Earlier this year, Michigan’s Department of Natural Resources made a novel offer in the name of environmental stewardship: come up with a plan to keep invasive Asian carp out of the Great Lakes and you could win a million dollars.
Only, to hear Dan Egan ’12JRN, a reporter for the Milwaukee Journal Sentinel, tell it, this was not going to be easy money. The Great Lakes, for all their beauty and wonder, have no natural defenses against bighead and silver carp, which eat so much plankton that they threaten to decimate the food chain of any body of water they inhabit. And, as Egan reports, there is evidence that the carp may already have made it into Lake Michigan, rendering the contest moot.
In Egan’s meticulous retelling, the presence of the invasive carp in US waters can be traced to an Arkansas farmer who, in the late 1960s or early 1970s, imported what he thought was grass carp — a more benign relative that helpfully devours aquatic weeds — to assist in the cleanup of polluted streams. Upon realizing his mistake, the farmer did the right thing and turned his carp stocks over to state fishery workers. But the damage may have already been done.
The Death and Life of the Great Lakes, Egan’s first book and the winner of the Graduate School of Journalism’s J. Anthony Lukas Work-in-Progress Award, is full of stories like this one: head-slapping moments of human error, with a whiff of hubris. At the same time, the book emphasizes the difficulty of foreseeing the potentially dire consequences of seemingly innocuous actions.
What makes the Great Lakes — which contain 21 percent of the earth’s surface freshwater — unique, Egan argues, is also what makes them uniquely vulnerable. Originally formed by retreating glaciers, the lakes spent the better part of fourteen thousand years completely isolated from other bodies of water. Like Native Americans unprepared for the arrival of smallpox, they were, as Egan puts it, “ecological babies” until the late nineteenth century, when invasive species started wandering up the man-made Erie Canal.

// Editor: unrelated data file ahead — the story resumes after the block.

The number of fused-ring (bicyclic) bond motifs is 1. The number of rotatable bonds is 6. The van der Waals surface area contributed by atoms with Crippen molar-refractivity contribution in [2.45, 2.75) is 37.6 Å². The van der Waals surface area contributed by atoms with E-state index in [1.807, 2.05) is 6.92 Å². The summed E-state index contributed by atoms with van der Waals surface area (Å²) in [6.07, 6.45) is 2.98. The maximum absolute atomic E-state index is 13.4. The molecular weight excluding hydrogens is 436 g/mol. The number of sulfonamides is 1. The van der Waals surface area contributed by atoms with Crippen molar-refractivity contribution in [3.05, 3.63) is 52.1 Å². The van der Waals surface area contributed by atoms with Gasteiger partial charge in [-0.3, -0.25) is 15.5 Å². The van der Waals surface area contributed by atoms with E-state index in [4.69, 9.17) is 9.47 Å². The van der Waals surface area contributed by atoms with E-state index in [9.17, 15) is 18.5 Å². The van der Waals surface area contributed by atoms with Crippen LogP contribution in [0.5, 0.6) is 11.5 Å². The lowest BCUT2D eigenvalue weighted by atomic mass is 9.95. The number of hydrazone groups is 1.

There are now more than 180 non-native species in the Great Lakes. They came by boat, mostly, hiding in the ballast like stowaways. Some, like coho salmon, were even introduced on purpose, to boost the local economy. (It’s a lot more fun, apparently, to catch salmon, which put up a fight, than native trout, which have all the resistance “of a snagged rubber boot.”) So many mussels have taken up residence in Lake Michigan that they are filtering out virtually all the plankton, a major food source for other lake dwellers. “This nearly vodka-clear water is not the sign of a healthy lake,” Egan writes.
Invasive species aren’t the only danger the lakes face. For several days in 2014, Toledo lost its entire water supply to a toxic algal bloom. The year before, the water level of Lake Michigan hit a record low, before surging over three feet in just two years, prompting floods in Chicago. The culprits here are familiar: agricultural runoff and global warming.
Structuring the book geographically, Egan travels from one end of the lakes to the other, a remarkably ambitious narrative project. He’s a gifted storyteller, and each chapter can be as entertaining as a good novella. But the overarching theme — the sense of mounting danger each time a new species slips into the lakes — can get swamped by an excess of anecdotes and characters.
Still, Egan — a two-time finalist for the Pulitzer Prize in explanatory reporting — draws a vibrant portrait of the lakes and brings a pressing environmental issue to wider attention. This is what good science journalism ought to do: make us aware of problems we didn’t even know affected us, rendering the familiar strange and the strange familiar. The Great Lakes are a vital part of American life and lore; but, as Egan demonstrates, there’s a lot we still don’t know about them, and our ignorance could come to haunt us.
Fortunately, Egan shows that all isn’t lost — at least not yet. Thanks to new policies requiring ships to flush their ballasts, the influx of invasive species has all but stopped. Floating docks are helping mitigate the swings in lake level. Genetic engineers are devising ways to render carp infertile. And who knows? Someone may yet claim Michigan’s tantalizing million-dollar prize.